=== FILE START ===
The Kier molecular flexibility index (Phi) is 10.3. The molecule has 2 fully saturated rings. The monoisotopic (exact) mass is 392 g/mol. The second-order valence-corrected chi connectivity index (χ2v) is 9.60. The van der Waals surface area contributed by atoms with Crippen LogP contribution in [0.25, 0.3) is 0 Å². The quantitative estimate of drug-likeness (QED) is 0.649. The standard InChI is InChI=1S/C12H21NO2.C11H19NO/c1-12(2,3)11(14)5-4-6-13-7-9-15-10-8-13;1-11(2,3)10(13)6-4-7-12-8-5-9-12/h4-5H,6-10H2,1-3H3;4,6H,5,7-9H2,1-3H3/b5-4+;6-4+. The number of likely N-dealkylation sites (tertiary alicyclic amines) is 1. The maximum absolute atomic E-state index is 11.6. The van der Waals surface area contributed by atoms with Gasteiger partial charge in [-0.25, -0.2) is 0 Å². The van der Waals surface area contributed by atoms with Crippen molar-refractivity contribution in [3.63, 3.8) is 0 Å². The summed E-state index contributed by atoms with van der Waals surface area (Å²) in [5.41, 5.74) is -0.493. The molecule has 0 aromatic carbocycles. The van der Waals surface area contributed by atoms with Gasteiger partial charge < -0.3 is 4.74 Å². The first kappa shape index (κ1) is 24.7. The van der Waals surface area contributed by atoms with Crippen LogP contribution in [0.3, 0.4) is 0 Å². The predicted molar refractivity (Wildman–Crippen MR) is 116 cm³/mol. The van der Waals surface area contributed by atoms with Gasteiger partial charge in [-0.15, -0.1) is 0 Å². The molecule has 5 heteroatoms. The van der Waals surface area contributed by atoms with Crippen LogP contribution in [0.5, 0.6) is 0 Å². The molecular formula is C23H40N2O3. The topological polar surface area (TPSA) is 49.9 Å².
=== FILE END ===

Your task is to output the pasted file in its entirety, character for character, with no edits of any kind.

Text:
The Kier molecular flexibility index (Phi) is 10.3. The molecule has 2 fully saturated rings. The monoisotopic (exact) mass is 392 g/mol. The second-order valence-corrected chi connectivity index (χ2v) is 9.60. The van der Waals surface area contributed by atoms with Crippen LogP contribution in [0.25, 0.3) is 0 Å². The quantitative estimate of drug-likeness (QED) is 0.649. The standard InChI is InChI=1S/C12H21NO2.C11H19NO/c1-12(2,3)11(14)5-4-6-13-7-9-15-10-8-13;1-11(2,3)10(13)6-4-7-12-8-5-9-12/h4-5H,6-10H2,1-3H3;4,6H,5,7-9H2,1-3H3/b5-4+;6-4+. The number of likely N-dealkylation sites (tertiary alicyclic amines) is 1. The maximum absolute atomic E-state index is 11.6. The van der Waals surface area contributed by atoms with Gasteiger partial charge in [-0.25, -0.2) is 0 Å². The van der Waals surface area contributed by atoms with Crippen molar-refractivity contribution in [3.63, 3.8) is 0 Å². The summed E-state index contributed by atoms with van der Waals surface area (Å²) in [5.41, 5.74) is -0.493. The molecule has 0 aromatic carbocycles. The van der Waals surface area contributed by atoms with Gasteiger partial charge < -0.3 is 4.74 Å². The first kappa shape index (κ1) is 24.7. The van der Waals surface area contributed by atoms with Crippen LogP contribution in [0.3, 0.4) is 0 Å². The predicted molar refractivity (Wildman–Crippen MR) is 116 cm³/mol. The van der Waals surface area contributed by atoms with Gasteiger partial charge in [-0.15, -0.1) is 0 Å². The molecule has 5 heteroatoms. The van der Waals surface area contributed by atoms with Crippen LogP contribution in [0.5, 0.6) is 0 Å². The molecular formula is C23H40N2O3. The topological polar surface area (TPSA) is 49.9 Å².